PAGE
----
6.26.2020: Iconic shows this bike as sold. Congratulations to buyer and seller! -dc
An awful lot of ink has been spilled concerning the Ducati 916. No surprise, considering it’s generally considered one of the most significant sportbikes of the modern era. But the 916 also managed to become a cultural icon, with revolutionary looks to match the scorching performance. It’s instantly recognizable, even by non-enthusiasts, a bike that adorned teenage bedrooms and the garage walls of grown men, and even managed to earn a starring role in a number of feature films. The 916 was so spectacular, in fact, that any followup was doomed to fail: Ducati fans never really embraced the completely redesigned 999 that followed, so the later 1098 ended up looking like a modernized 916.
A booming Italian v-twin in a world populated by inline-four sportbikes from Japan, the 916 was gorgeous, fast, temperamental, and expensive. Ergonomics were pretty brutal, but who cares when you were riding something that looked and sounded like this? The liquid-cooled, four valve Desmoquattro engine displaced 916cc and produced a claimed 114hp, along with all that famous v-twin torque that helped it compete with four-cylinder sportbikes that could rev much higher. The dry clutch might have been a pain in traffic, but the audible rattle added to the sensory overload and just made the bike seem that much more exotic.
The only issue when discussing Tamburini’s masterpiece as a collectible is that it’s actually not all that rare: Ducati produced just over 18,000 of the original 916 across all years, variants, and markets, and that’s before you get into the 996 and 998 that offer similar looks and improved performance. If you want a truly collectible modern Ducati, you’re probably looking for an SP, SPS, or R bike. Of course those machines are difficult to find and command much higher prices, and even the most “ordinary” Ducati 916 is really anything but.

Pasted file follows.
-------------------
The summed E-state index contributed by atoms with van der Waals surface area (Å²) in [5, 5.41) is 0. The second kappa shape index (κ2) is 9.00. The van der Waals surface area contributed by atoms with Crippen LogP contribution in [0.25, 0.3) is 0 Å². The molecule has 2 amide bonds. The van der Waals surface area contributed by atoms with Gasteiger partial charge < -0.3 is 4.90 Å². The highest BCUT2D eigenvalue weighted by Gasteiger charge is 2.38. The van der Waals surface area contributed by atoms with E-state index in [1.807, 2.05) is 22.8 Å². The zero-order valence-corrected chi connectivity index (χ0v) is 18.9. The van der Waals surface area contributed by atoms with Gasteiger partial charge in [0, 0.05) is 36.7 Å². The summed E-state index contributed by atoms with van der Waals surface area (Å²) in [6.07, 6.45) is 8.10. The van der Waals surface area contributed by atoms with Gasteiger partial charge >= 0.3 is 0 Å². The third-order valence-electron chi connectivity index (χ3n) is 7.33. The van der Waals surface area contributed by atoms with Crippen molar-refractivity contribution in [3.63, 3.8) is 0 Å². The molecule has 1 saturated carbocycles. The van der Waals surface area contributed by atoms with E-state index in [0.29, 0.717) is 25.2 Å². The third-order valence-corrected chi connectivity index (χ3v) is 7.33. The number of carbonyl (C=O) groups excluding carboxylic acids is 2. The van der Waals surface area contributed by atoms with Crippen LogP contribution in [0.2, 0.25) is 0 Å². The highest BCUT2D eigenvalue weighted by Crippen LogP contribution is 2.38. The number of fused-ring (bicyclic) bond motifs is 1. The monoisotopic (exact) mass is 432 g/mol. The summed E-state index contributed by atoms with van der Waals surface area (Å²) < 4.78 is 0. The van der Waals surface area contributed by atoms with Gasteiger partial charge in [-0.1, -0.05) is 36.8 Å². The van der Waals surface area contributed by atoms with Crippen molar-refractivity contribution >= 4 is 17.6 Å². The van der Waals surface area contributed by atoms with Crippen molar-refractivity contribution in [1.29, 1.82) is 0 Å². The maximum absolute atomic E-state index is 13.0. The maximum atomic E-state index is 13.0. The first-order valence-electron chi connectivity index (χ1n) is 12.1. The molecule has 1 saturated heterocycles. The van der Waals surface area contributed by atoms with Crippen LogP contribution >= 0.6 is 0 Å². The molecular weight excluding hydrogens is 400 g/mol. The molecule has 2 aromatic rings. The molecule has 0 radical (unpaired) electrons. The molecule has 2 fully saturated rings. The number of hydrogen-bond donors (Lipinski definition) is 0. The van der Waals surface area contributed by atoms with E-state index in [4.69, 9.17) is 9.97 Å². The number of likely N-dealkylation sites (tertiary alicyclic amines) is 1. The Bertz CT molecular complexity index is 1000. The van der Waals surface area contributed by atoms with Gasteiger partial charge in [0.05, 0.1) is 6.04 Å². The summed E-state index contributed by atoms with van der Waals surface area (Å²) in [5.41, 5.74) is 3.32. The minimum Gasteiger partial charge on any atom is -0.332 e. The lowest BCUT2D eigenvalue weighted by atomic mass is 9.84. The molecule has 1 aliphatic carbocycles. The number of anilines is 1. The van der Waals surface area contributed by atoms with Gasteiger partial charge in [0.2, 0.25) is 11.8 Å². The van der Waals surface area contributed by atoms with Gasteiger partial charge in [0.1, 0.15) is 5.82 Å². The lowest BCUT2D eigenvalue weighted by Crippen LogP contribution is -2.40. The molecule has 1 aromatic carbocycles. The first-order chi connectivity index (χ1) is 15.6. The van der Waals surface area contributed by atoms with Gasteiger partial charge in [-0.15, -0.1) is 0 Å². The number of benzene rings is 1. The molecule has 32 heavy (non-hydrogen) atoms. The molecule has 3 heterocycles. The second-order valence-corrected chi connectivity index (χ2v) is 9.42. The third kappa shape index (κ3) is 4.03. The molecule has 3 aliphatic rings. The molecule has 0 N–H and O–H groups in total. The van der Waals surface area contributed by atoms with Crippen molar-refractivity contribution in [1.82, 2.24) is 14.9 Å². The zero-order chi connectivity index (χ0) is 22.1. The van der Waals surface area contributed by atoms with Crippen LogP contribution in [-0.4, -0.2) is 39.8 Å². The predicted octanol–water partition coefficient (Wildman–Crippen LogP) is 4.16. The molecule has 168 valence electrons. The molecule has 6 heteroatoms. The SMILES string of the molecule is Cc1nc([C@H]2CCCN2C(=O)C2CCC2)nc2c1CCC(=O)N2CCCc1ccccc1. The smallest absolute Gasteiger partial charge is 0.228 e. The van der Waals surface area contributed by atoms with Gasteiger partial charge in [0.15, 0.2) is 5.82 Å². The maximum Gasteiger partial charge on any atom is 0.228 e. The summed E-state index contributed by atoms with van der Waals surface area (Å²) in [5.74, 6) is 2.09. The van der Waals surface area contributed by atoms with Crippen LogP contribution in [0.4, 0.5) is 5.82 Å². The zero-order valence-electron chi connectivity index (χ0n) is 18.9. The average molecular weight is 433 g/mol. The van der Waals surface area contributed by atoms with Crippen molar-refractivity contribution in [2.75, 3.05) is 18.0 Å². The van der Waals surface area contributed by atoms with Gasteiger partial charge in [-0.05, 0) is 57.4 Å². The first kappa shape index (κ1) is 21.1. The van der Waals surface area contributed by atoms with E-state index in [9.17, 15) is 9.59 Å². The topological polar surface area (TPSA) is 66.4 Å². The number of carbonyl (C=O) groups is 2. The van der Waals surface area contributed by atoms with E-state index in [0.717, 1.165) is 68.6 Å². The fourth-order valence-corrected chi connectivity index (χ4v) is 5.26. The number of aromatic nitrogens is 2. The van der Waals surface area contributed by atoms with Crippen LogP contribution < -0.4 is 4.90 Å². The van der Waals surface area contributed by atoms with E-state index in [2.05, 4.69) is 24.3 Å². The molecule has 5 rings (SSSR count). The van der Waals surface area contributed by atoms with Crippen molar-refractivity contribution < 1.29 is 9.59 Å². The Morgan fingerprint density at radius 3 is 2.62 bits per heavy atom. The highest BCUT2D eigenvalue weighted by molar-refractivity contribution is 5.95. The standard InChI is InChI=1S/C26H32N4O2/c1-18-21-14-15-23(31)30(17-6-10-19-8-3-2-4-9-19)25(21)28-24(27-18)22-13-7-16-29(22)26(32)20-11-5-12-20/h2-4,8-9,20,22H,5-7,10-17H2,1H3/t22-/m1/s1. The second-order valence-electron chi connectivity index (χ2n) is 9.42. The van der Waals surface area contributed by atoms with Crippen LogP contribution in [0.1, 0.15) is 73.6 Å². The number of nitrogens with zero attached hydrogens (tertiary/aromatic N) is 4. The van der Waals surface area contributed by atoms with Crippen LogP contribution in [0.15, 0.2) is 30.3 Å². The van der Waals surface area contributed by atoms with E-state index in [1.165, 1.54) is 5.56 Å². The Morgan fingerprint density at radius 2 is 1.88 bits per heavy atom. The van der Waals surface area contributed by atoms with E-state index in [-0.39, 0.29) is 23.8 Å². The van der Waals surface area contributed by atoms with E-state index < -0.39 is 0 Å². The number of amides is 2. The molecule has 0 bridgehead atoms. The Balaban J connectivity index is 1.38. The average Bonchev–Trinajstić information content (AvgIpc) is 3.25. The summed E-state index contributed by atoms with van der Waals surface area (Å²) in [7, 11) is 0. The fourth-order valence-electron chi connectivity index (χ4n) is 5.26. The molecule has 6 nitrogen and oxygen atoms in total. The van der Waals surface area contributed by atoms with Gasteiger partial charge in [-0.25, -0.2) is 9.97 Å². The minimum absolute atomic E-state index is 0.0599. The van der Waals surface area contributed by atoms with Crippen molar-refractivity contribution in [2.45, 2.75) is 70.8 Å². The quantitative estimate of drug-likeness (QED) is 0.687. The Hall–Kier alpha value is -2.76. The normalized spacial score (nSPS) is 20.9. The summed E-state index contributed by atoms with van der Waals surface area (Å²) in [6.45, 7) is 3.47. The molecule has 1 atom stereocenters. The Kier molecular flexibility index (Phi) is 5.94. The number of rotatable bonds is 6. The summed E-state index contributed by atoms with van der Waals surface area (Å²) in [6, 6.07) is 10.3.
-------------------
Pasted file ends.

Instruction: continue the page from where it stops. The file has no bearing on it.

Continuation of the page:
From the Seller: 1995 Ducati 916 for Sale
This 916 (VIN: ZDM1SB8S1SB004750) has 2,808 miles. Upgrades include a Fast by Ferracci exhaust with a matching Ferracci Stage 1 EPROM chip, that was installed in 1996, a Yoyodyne clutch slave cylinder, Öhlins shock, and a Ferracci carbon fiber rear hugger and chain guard. The bike includes extensive documentation, including notes from the original sale, maintenance records, receipts, and period magazines and articles. The sale also includes the owner’s manual, shop manual in a binder, world dealer guide, limited warranty paperwork, and a bike cover. This Ducati was last titled and registered in Wisconsin in 2010. The gas was drained 6 months ago and the bike was kept on a battery tender as the owner planned on displaying it in his house.
This is a very clean example of Ducati’s iconic 916 and has extremely low miles, as well as solid documentation. Frankly, it’s gorgeous. Prices for the 916 have been low for a few years, but are finally headed upward. It’s pretty clear that the original Tamburini bikes represent a solid investment with historical significance and incredible sex appeal.